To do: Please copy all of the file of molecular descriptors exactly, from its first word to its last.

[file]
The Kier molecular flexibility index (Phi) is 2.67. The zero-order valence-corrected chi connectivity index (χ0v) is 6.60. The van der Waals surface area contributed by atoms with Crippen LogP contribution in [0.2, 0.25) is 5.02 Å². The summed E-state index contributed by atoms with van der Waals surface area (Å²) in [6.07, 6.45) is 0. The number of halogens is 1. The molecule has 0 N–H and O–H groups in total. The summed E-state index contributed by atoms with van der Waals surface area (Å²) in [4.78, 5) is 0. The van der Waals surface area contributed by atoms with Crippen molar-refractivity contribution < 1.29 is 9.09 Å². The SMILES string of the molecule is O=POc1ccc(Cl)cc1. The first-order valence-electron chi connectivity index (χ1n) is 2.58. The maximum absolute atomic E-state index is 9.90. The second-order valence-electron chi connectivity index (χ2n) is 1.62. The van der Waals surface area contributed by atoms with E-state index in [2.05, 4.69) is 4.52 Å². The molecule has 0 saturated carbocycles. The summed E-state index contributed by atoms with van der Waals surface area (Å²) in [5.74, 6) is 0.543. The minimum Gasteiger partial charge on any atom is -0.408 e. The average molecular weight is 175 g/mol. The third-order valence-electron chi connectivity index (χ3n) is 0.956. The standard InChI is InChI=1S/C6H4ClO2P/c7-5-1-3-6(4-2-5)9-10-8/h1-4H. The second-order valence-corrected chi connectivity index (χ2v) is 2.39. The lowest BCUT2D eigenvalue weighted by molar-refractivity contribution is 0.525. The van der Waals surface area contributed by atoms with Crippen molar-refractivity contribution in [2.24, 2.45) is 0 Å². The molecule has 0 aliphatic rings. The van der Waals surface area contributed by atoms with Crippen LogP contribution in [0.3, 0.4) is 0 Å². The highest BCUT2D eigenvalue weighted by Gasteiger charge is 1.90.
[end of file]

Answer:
The Kier molecular flexibility index (Phi) is 2.67. The zero-order valence-corrected chi connectivity index (χ0v) is 6.60. The van der Waals surface area contributed by atoms with Crippen LogP contribution in [0.2, 0.25) is 5.02 Å². The summed E-state index contributed by atoms with van der Waals surface area (Å²) in [6.07, 6.45) is 0. The number of halogens is 1. The molecule has 0 N–H and O–H groups in total. The summed E-state index contributed by atoms with van der Waals surface area (Å²) in [4.78, 5) is 0. The van der Waals surface area contributed by atoms with Crippen molar-refractivity contribution < 1.29 is 9.09 Å². The SMILES string of the molecule is O=POc1ccc(Cl)cc1. The first-order valence-electron chi connectivity index (χ1n) is 2.58. The maximum absolute atomic E-state index is 9.90. The second-order valence-electron chi connectivity index (χ2n) is 1.62. The van der Waals surface area contributed by atoms with E-state index in [2.05, 4.69) is 4.52 Å². The molecule has 0 saturated carbocycles. The summed E-state index contributed by atoms with van der Waals surface area (Å²) in [5.74, 6) is 0.543. The minimum Gasteiger partial charge on any atom is -0.408 e. The average molecular weight is 175 g/mol. The third-order valence-electron chi connectivity index (χ3n) is 0.956. The standard InChI is InChI=1S/C6H4ClO2P/c7-5-1-3-6(4-2-5)9-10-8/h1-4H. The second-order valence-corrected chi connectivity index (χ2v) is 2.39. The lowest BCUT2D eigenvalue weighted by molar-refractivity contribution is 0.525. The van der Waals surface area contributed by atoms with Crippen molar-refractivity contribution in [2.24, 2.45) is 0 Å². The molecule has 0 aliphatic rings. The van der Waals surface area contributed by atoms with Crippen LogP contribution in [0.3, 0.4) is 0 Å². The highest BCUT2D eigenvalue weighted by Gasteiger charge is 1.90.